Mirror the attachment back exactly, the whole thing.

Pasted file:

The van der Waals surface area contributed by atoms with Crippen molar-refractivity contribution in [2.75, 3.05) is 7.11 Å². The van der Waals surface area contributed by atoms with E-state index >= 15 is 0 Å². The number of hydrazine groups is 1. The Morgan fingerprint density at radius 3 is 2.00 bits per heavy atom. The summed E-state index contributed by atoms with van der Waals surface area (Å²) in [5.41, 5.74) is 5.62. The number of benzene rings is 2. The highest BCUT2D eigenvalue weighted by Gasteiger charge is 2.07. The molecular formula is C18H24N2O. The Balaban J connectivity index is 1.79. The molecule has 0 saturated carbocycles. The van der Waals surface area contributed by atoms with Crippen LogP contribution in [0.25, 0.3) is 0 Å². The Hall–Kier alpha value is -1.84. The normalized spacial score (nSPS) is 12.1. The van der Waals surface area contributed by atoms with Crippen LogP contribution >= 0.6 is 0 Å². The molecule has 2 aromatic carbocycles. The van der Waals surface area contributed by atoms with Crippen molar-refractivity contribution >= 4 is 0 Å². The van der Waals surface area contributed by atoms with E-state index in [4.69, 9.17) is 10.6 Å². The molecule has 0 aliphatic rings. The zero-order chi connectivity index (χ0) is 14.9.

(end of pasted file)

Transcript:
The van der Waals surface area contributed by atoms with Crippen molar-refractivity contribution in [2.75, 3.05) is 7.11 Å². The van der Waals surface area contributed by atoms with E-state index >= 15 is 0 Å². The number of hydrazine groups is 1. The Morgan fingerprint density at radius 3 is 2.00 bits per heavy atom. The summed E-state index contributed by atoms with van der Waals surface area (Å²) in [5.41, 5.74) is 5.62. The number of benzene rings is 2. The highest BCUT2D eigenvalue weighted by Gasteiger charge is 2.07. The molecular formula is C18H24N2O. The Balaban J connectivity index is 1.79. The molecule has 0 saturated carbocycles. The van der Waals surface area contributed by atoms with Crippen LogP contribution in [0.25, 0.3) is 0 Å². The Hall–Kier alpha value is -1.84. The normalized spacial score (nSPS) is 12.1. The van der Waals surface area contributed by atoms with Crippen LogP contribution >= 0.6 is 0 Å². The molecule has 2 aromatic carbocycles. The van der Waals surface area contributed by atoms with Crippen molar-refractivity contribution >= 4 is 0 Å². The van der Waals surface area contributed by atoms with E-state index in [4.69, 9.17) is 10.6 Å². The molecule has 0 aliphatic rings. The zero-order chi connectivity index (χ0) is 14.9.